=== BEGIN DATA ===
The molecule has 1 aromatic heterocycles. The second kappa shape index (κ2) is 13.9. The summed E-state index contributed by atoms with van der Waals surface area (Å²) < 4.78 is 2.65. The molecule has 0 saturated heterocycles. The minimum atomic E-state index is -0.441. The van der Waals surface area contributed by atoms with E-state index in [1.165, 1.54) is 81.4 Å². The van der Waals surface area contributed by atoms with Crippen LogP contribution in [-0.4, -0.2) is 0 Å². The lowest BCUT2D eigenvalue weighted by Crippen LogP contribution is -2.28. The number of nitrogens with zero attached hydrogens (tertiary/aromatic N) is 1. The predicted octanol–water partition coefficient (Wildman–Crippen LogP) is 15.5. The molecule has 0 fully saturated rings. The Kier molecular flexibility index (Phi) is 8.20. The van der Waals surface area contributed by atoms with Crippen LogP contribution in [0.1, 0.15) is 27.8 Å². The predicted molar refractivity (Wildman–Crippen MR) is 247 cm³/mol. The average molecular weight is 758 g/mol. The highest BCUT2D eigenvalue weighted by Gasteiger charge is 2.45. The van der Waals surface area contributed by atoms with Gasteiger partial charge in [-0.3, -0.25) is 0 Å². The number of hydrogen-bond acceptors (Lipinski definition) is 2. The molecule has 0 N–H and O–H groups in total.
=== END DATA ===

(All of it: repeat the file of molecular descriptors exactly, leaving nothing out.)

The molecule has 1 aromatic heterocycles. The second kappa shape index (κ2) is 13.9. The summed E-state index contributed by atoms with van der Waals surface area (Å²) < 4.78 is 2.65. The molecule has 0 saturated heterocycles. The minimum atomic E-state index is -0.441. The van der Waals surface area contributed by atoms with E-state index in [1.165, 1.54) is 81.4 Å². The van der Waals surface area contributed by atoms with Crippen LogP contribution in [-0.4, -0.2) is 0 Å². The lowest BCUT2D eigenvalue weighted by Crippen LogP contribution is -2.28. The number of nitrogens with zero attached hydrogens (tertiary/aromatic N) is 1. The predicted octanol–water partition coefficient (Wildman–Crippen LogP) is 15.5. The molecule has 0 fully saturated rings. The Kier molecular flexibility index (Phi) is 8.20. The van der Waals surface area contributed by atoms with Crippen LogP contribution in [0.1, 0.15) is 27.8 Å². The predicted molar refractivity (Wildman–Crippen MR) is 247 cm³/mol. The average molecular weight is 758 g/mol. The highest BCUT2D eigenvalue weighted by Gasteiger charge is 2.45. The van der Waals surface area contributed by atoms with Gasteiger partial charge in [-0.3, -0.25) is 0 Å². The number of hydrogen-bond acceptors (Lipinski definition) is 2. The molecule has 0 N–H and O–H groups in total.